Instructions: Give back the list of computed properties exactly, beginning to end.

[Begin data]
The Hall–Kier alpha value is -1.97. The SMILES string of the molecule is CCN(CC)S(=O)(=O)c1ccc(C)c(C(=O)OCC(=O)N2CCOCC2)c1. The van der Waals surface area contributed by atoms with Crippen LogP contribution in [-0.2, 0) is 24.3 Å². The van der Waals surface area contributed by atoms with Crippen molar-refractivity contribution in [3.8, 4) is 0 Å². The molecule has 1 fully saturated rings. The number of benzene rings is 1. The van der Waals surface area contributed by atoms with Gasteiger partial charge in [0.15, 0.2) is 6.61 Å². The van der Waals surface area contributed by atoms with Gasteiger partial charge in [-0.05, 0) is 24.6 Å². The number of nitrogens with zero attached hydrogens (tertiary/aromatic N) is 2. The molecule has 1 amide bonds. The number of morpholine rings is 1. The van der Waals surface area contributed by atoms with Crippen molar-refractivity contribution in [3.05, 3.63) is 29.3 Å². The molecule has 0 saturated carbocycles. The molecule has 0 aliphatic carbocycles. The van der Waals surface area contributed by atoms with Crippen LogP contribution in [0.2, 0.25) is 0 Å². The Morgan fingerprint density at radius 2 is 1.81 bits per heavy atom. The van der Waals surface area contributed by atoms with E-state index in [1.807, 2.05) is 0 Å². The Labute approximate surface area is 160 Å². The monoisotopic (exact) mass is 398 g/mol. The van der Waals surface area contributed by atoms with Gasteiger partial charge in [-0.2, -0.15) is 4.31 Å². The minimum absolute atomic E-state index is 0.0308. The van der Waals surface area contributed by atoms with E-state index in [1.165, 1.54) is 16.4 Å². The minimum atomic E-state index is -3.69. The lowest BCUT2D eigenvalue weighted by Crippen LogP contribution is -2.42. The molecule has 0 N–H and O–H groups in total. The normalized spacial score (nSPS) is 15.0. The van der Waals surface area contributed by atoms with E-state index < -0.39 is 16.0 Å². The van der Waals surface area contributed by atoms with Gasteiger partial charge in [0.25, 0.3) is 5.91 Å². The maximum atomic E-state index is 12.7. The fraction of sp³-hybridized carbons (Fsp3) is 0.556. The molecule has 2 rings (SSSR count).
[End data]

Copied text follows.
The Hall–Kier alpha value is -1.97. The SMILES string of the molecule is CCN(CC)S(=O)(=O)c1ccc(C)c(C(=O)OCC(=O)N2CCOCC2)c1. The van der Waals surface area contributed by atoms with Crippen LogP contribution in [-0.2, 0) is 24.3 Å². The van der Waals surface area contributed by atoms with Crippen molar-refractivity contribution in [3.8, 4) is 0 Å². The molecule has 1 fully saturated rings. The number of benzene rings is 1. The van der Waals surface area contributed by atoms with Gasteiger partial charge in [0.15, 0.2) is 6.61 Å². The van der Waals surface area contributed by atoms with Gasteiger partial charge in [-0.05, 0) is 24.6 Å². The number of nitrogens with zero attached hydrogens (tertiary/aromatic N) is 2. The molecule has 1 amide bonds. The number of morpholine rings is 1. The van der Waals surface area contributed by atoms with Crippen molar-refractivity contribution in [3.05, 3.63) is 29.3 Å². The molecule has 0 saturated carbocycles. The molecule has 0 aliphatic carbocycles. The van der Waals surface area contributed by atoms with Crippen LogP contribution in [0.2, 0.25) is 0 Å². The Morgan fingerprint density at radius 2 is 1.81 bits per heavy atom. The van der Waals surface area contributed by atoms with E-state index in [1.807, 2.05) is 0 Å². The Labute approximate surface area is 160 Å². The monoisotopic (exact) mass is 398 g/mol. The van der Waals surface area contributed by atoms with Gasteiger partial charge in [-0.2, -0.15) is 4.31 Å². The minimum absolute atomic E-state index is 0.0308. The van der Waals surface area contributed by atoms with E-state index in [1.165, 1.54) is 16.4 Å². The minimum atomic E-state index is -3.69. The lowest BCUT2D eigenvalue weighted by Crippen LogP contribution is -2.42. The molecule has 0 N–H and O–H groups in total. The normalized spacial score (nSPS) is 15.0. The van der Waals surface area contributed by atoms with E-state index < -0.39 is 16.0 Å². The van der Waals surface area contributed by atoms with Gasteiger partial charge in [0.25, 0.3) is 5.91 Å². The maximum atomic E-state index is 12.7. The fraction of sp³-hybridized carbons (Fsp3) is 0.556. The molecule has 2 rings (SSSR count).